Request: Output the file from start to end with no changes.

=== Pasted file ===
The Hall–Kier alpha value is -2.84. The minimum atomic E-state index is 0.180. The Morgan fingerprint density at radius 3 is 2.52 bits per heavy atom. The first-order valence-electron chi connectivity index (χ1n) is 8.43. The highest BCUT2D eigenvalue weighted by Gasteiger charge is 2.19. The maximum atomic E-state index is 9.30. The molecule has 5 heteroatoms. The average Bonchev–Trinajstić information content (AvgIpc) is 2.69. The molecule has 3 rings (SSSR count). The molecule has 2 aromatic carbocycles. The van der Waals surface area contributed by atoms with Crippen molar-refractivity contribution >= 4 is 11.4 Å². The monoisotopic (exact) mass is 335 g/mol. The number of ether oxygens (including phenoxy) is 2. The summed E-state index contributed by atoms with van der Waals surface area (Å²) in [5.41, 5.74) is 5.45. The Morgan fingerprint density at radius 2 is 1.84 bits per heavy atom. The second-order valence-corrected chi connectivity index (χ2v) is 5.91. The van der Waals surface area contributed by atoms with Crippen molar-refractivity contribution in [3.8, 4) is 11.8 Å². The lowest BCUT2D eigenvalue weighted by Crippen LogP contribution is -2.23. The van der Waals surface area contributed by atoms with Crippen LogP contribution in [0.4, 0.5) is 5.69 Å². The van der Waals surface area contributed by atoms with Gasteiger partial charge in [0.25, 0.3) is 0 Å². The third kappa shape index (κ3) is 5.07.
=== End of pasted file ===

The Hall–Kier alpha value is -2.84. The minimum atomic E-state index is 0.180. The Morgan fingerprint density at radius 3 is 2.52 bits per heavy atom. The first-order valence-electron chi connectivity index (χ1n) is 8.43. The highest BCUT2D eigenvalue weighted by Gasteiger charge is 2.19. The maximum atomic E-state index is 9.30. The molecule has 5 heteroatoms. The average Bonchev–Trinajstić information content (AvgIpc) is 2.69. The molecule has 3 rings (SSSR count). The molecule has 2 aromatic carbocycles. The van der Waals surface area contributed by atoms with Crippen molar-refractivity contribution >= 4 is 11.4 Å². The monoisotopic (exact) mass is 335 g/mol. The number of ether oxygens (including phenoxy) is 2. The summed E-state index contributed by atoms with van der Waals surface area (Å²) in [5.41, 5.74) is 5.45. The Morgan fingerprint density at radius 2 is 1.84 bits per heavy atom. The second-order valence-corrected chi connectivity index (χ2v) is 5.91. The van der Waals surface area contributed by atoms with Crippen molar-refractivity contribution in [3.8, 4) is 11.8 Å². The lowest BCUT2D eigenvalue weighted by Crippen LogP contribution is -2.23. The van der Waals surface area contributed by atoms with Crippen LogP contribution in [0.4, 0.5) is 5.69 Å². The van der Waals surface area contributed by atoms with Gasteiger partial charge in [0.25, 0.3) is 0 Å². The third kappa shape index (κ3) is 5.07.